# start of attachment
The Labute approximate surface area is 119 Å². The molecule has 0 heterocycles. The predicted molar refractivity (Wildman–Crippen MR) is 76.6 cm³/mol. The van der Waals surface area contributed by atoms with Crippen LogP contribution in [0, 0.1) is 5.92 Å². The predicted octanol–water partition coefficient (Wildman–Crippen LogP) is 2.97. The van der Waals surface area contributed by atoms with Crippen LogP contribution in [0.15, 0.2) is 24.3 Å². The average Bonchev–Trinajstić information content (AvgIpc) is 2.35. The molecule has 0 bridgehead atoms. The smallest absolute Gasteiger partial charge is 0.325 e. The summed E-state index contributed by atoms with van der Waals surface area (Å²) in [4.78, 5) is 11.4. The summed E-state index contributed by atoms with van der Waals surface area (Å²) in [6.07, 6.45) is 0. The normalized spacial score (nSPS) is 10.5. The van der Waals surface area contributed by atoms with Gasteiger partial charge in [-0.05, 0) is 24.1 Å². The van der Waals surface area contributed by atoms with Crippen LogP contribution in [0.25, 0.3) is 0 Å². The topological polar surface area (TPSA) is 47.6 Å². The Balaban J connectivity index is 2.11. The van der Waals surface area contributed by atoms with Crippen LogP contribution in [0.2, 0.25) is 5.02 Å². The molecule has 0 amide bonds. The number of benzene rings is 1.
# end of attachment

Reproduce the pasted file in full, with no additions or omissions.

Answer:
The Labute approximate surface area is 119 Å². The molecule has 0 heterocycles. The predicted molar refractivity (Wildman–Crippen MR) is 76.6 cm³/mol. The van der Waals surface area contributed by atoms with Crippen LogP contribution in [0, 0.1) is 5.92 Å². The predicted octanol–water partition coefficient (Wildman–Crippen LogP) is 2.97. The van der Waals surface area contributed by atoms with Crippen LogP contribution in [0.15, 0.2) is 24.3 Å². The average Bonchev–Trinajstić information content (AvgIpc) is 2.35. The molecule has 0 bridgehead atoms. The smallest absolute Gasteiger partial charge is 0.325 e. The summed E-state index contributed by atoms with van der Waals surface area (Å²) in [4.78, 5) is 11.4. The summed E-state index contributed by atoms with van der Waals surface area (Å²) in [6.07, 6.45) is 0. The normalized spacial score (nSPS) is 10.5. The van der Waals surface area contributed by atoms with Gasteiger partial charge in [-0.05, 0) is 24.1 Å². The van der Waals surface area contributed by atoms with Crippen LogP contribution in [0.25, 0.3) is 0 Å². The topological polar surface area (TPSA) is 47.6 Å². The Balaban J connectivity index is 2.11. The van der Waals surface area contributed by atoms with Crippen LogP contribution in [0.2, 0.25) is 5.02 Å². The molecule has 0 amide bonds. The number of benzene rings is 1.